Vinegar is cooling, opening, excites the appetite, assists digestion, is good for hot stomachs, resists putrefaction, and therefore very good against pestilential diseases. Too much use of it injures the nerves, emaciates some constitutions, is hurtful to the breast, and makes people look old and withered, with pale lips.
The commonest vinegar is least adulterated.
This is an acid liquor, prepared by a second fermentation from various liquors, such as wine, cider, perry, beer, mead, skimmed milk, etc. But the most common method of making it, in England, is from malt, and the process is as follows: - infuse a quantity of malt in hot water for an hour and a half, then pour it into a cooler. As soon as the infusion is sufficiently cold, put. it into deep tuns, add yeast to it, and leave it to ferment for four or five days; after which put the liquor into barrels, in a room heated with stoves,so that a moderate warmth may be kept up for six weeks, and the fermentation continue regularly. By the end of that time the whole will be completely soured, and must now be changed into other barrels; lay a tile on the bung-holes to keep out the wet, but not so (dose as to prevent a free circulation of air, and then place them in the open air for four or five months, according as the weather is warm or otherwise; during the whole of this period, the fermentation proceeds, and at the end, the vinegar is nearly done. The next operation is this: the vinegar is poured into large vessels, called rapetuns, to which these ate false bottoms cov-ered with rape, that is, the refuse of raisins, or other fruit, from which wine has been made; fill one of these tuns entirely with the vinegar, and another about three-fourths full, and every day take a portion of the liquor out of the fullest barrel, and put it into the other, until, the vinegar is in a fit state to be drawn oft"; when it must be closely barrelled.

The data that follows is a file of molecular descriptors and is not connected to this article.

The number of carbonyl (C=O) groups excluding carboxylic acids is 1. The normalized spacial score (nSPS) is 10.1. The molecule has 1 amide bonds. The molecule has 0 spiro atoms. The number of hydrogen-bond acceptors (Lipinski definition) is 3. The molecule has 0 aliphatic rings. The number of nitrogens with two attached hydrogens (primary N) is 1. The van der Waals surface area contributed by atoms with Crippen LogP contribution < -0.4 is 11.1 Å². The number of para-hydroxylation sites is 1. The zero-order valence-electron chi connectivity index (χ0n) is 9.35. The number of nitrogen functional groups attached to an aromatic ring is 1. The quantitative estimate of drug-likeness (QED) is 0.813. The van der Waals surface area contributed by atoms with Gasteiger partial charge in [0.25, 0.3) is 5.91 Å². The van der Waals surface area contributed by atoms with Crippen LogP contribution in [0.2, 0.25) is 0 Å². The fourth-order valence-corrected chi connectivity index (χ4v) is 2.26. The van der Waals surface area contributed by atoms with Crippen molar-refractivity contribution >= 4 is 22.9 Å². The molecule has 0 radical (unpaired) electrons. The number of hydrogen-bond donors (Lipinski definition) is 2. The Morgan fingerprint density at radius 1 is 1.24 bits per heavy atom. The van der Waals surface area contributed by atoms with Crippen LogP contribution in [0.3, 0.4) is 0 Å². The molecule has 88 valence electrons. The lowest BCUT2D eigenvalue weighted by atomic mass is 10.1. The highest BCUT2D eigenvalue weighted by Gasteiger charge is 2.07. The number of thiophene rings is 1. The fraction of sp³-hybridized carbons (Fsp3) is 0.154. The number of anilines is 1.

Vinegar may also be made in much smaller quantities for domestic purposes; the materials of various kinds, with the addition of sugar; raisins, currants, and ripe gooseberries, however, are the principal; sometimes it is made from brown sugar, and water alone. T'he proportions are the same as those necessary for strong wine; make the barrel about three-fourths full, add a toast covered with yeast, put in the bung very loosely, and place the barrel where it will be exposed to the sun, or, if it be winter, near the fire. The fermentation should be moderate and constant till the vinegar is complete; then draw it off clear, give it a boil, and when quite cold, strain and bottle it.
Vinegar is obtained from wine, by mixing with the latter its own flowers, or ferment, and its tartar reduced to powder, and put into a vinegar or any other cask; if the latter, it must be placed in a warm situation, full of the steam from vinegar; in either case the liquor should be stirred frequently; the second fermentation will speedily commence; it will become heated, and turn acid by degrees, and in a short time the vinegar will be produced.
It is commonly supposed that wine which has become acid, will produce excellent vinegar; this, however, is a mistaken idea, for the stronger and better the quality of the wine, the stronger and better will be the vinegar.